Who is responsible for ensuring that security officers are appropriately vetted and trained for emergencies?
Ultimately, the property owner (possessor). There is no wiggle room on this.
Could the bombing in Boston been prevented? Not likely! It is one of those incidents that are hard to imagine much less predict or prevent. The tragedy in Boston should be driving home to property owners and those responsible for public and worker safety that duty of care must be demonstrated in order to use due diligence as a legal defense.
Whatever the emergency is: fire evacuation, bomb threat, natural disaster, or man-made incident (crime i.e. active shooter, assault, civil demonstration…) as a property owner, you are responsible for the safety of visitors and workers while they are on your property.
It makes no difference whether you are utilizing proprietary or contract security personnel on your property, you must ensure they are trained in all aspects of safety and security and their training must be documented.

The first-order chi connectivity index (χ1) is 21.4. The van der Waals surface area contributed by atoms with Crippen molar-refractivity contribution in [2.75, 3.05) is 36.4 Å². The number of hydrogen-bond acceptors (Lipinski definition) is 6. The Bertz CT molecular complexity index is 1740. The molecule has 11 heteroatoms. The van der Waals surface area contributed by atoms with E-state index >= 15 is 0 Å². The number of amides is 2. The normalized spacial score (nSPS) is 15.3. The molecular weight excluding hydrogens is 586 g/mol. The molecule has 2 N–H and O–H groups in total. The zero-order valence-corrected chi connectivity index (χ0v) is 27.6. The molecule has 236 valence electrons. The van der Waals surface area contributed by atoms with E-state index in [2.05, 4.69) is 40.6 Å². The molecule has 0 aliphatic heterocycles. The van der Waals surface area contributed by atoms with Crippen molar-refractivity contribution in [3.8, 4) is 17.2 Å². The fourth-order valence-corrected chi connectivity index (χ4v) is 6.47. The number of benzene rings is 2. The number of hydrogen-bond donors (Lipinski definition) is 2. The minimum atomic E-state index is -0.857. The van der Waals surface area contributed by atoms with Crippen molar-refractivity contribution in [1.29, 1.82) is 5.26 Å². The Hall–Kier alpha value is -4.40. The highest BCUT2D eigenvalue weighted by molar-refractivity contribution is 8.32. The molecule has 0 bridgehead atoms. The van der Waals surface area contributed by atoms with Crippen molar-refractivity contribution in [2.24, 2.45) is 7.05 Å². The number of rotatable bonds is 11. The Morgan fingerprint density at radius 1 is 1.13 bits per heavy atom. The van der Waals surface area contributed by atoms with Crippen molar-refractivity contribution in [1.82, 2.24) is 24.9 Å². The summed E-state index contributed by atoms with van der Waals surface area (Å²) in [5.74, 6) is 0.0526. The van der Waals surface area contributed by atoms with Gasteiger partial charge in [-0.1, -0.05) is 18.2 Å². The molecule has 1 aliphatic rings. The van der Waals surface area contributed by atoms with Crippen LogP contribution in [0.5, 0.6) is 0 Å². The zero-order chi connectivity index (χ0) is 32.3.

See the definition of “Premises Liability” as supplied here, “Premises liability means a landowner’s liability for certain torts that take place on an immovable property. Premises liability law refers to the set of laws that make an owner or possessor of land or premises responsible for certain injuries suffered by persons who are present on the premises.”
Emergency management law in the US is rooted in all three levels of government—federal, state, and local. While all three types of legal responsibility may result in liability, the most likely source is state law, specifically the tort concept known as negligence.
Another frequent cause of liability is the failure to comply with a legal duty, such as OSHA law. A violation of law may be used as proof in a civil suit requesting damages for personal injury or wrongful death. When the elements of the violation are the same as the elements required for civil liability and the burden of proof is the same for both, the only issue in a civil trial may be the measure of damages.
Here are five reasons why you should integrate exercising into your emergency management program:
The result is a more effective response when an incident occurs.
In an emergency people, not effectively trained can shutdown or become irrational because they are overwhelmed. In Boston the immediate incident response came from people who were trained in the military and they defaulted to their training. Effective repetitive training will condition the trainee to avoid or control the “amygdala highjack”, or fight or flight response.